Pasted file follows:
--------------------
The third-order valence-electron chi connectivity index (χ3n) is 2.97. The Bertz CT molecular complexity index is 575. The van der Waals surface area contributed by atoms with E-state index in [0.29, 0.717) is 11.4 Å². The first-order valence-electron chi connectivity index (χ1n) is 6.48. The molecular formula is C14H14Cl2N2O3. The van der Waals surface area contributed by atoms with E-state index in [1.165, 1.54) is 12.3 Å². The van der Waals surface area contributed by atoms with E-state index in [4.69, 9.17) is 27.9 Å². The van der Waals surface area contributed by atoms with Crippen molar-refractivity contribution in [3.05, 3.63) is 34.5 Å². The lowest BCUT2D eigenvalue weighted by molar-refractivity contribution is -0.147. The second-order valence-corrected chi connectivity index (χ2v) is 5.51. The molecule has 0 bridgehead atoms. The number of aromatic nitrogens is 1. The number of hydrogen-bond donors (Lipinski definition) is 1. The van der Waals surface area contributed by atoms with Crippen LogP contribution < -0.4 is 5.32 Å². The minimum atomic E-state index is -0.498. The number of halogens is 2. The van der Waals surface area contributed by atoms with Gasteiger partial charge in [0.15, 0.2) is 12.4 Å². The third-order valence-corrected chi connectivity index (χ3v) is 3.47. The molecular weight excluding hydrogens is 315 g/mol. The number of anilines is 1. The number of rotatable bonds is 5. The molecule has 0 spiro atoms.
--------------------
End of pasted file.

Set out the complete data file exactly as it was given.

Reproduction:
The third-order valence-electron chi connectivity index (χ3n) is 2.97. The Bertz CT molecular complexity index is 575. The van der Waals surface area contributed by atoms with E-state index in [0.29, 0.717) is 11.4 Å². The first-order valence-electron chi connectivity index (χ1n) is 6.48. The molecular formula is C14H14Cl2N2O3. The van der Waals surface area contributed by atoms with E-state index in [1.165, 1.54) is 12.3 Å². The van der Waals surface area contributed by atoms with E-state index in [4.69, 9.17) is 27.9 Å². The van der Waals surface area contributed by atoms with Crippen molar-refractivity contribution in [3.05, 3.63) is 34.5 Å². The lowest BCUT2D eigenvalue weighted by molar-refractivity contribution is -0.147. The second-order valence-corrected chi connectivity index (χ2v) is 5.51. The molecule has 0 bridgehead atoms. The number of aromatic nitrogens is 1. The number of hydrogen-bond donors (Lipinski definition) is 1. The van der Waals surface area contributed by atoms with Crippen LogP contribution < -0.4 is 5.32 Å². The minimum atomic E-state index is -0.498. The number of halogens is 2. The van der Waals surface area contributed by atoms with Gasteiger partial charge in [0.15, 0.2) is 12.4 Å². The third-order valence-corrected chi connectivity index (χ3v) is 3.47. The molecular weight excluding hydrogens is 315 g/mol. The number of anilines is 1. The number of rotatable bonds is 5. The molecule has 0 spiro atoms.